The order is made under a power within the Financial Services Act (Section 2) which allows a statutory instrument to be made with immediate effect but with the proviso that it shall cease to have effect if within 28 days it is not approved by Parliament. That is a particular procedure which is designed to allow regulatory protections to be applied immediately where circumstances require it in order to protect investors. Given that the upgraded CGO system was to be operational on 10th November, it was essential that the protection of the Act should commence on that day. The order was laid on 27th October and came into force two weeks later. The Bank of England and the regulators were, of course, aware of the timetable for the order. The bank agreed to alert anyone proposing to act as a sponsor of the requirements of the order of the need for authorisation. As it turned out, even by this stage, there are very few sponsored members and their sponsors are already authorised.
The order extends the definition of investment business in Schedule 1 to the Financial Services Act to cover the provision of sponsored membership services in the context of the upgraded Central Gilts Office settlement system. Its effect is to extend the protective mantle of the Act in terms of high standards and better security to people dealing in gilts.
The settlement system of the Central Gilts Office is already dematerialised; in other words, paperless. A number of firms have direct computer links to the system and their names appear on the central register.
The upgraded CGO system was, as I said, introduced on 10th November. It is designed to enhance the settlement of gilt repo transactions--which is the sale of gilts with a commitment to repurchase them at a later date at a particular price--and to introduce a facility to strip and reconstitute coupon-bearing gilts--which divides the repayment of the principal from the individual dividend payments and allows for each to be separately traded. It also provides a number of additional features, including a flexible membership structure.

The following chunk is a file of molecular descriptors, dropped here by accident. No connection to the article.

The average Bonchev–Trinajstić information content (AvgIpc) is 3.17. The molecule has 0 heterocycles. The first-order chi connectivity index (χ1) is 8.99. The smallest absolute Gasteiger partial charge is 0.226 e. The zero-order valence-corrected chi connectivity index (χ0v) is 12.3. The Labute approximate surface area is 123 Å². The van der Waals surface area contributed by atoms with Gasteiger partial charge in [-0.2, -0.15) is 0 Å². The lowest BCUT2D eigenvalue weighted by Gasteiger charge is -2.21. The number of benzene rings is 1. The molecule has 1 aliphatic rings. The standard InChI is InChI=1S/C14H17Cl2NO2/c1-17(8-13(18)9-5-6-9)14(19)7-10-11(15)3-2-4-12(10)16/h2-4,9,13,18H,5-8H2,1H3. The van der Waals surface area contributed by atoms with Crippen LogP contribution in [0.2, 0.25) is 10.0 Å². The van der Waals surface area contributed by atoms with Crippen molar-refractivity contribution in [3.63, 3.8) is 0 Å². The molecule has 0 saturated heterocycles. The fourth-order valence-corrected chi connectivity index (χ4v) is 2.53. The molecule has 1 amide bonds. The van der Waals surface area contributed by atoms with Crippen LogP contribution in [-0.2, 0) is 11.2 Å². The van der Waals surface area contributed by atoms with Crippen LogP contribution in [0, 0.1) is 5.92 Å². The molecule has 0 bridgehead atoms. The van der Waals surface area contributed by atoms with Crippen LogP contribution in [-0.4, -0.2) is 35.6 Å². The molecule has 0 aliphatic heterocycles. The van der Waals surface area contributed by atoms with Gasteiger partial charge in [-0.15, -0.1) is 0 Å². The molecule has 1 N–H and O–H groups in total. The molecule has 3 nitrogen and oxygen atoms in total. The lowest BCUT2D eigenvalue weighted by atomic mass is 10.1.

As part of the more flexible membership structure, a new category of trader was introduced on 10th November, known as a sponsored member. The important feature is that the name of the sponsored member will appear on the central register even though the actual trading will be by someone else, a direct member or interface provider, who, for this purpose will be known as a sponsor.
The reasons for bringing "sponsors" within the definition of investment business in the Financial Services Act are twofold: first, sponsors will be interacting with the system on behalf of others, which creates the possibility of error, negligence or even fraud;
Lord Mackay of Ardbrecknish: My Lords, the Captain of the Yeoman of the Guard will be relieved to hear that this is not nearly as controversial a matter as admission charges for museums. He will find that the Opposition, by and large, agree with the Motion. I shall not complain about the Motion being made now regarding something that is already in force, because I suspect that I can recall situations in which I was forced to do something similar. I see the noble Lord, Lord Eatwell, smiling at me and indicating that he probably harangued me on much the same issue. So I am being pretty careful about that.
I am in no doubt that it is important that the City moves into the new electronic age. Indeed, from the Government Dispatch Box I moved some of the affirmative orders that enabled CREST to start. This is but one more step on the road to ensuring that the City can compete in the modern world. That is extraordinarily important for our economy. I have no problems with the Motion.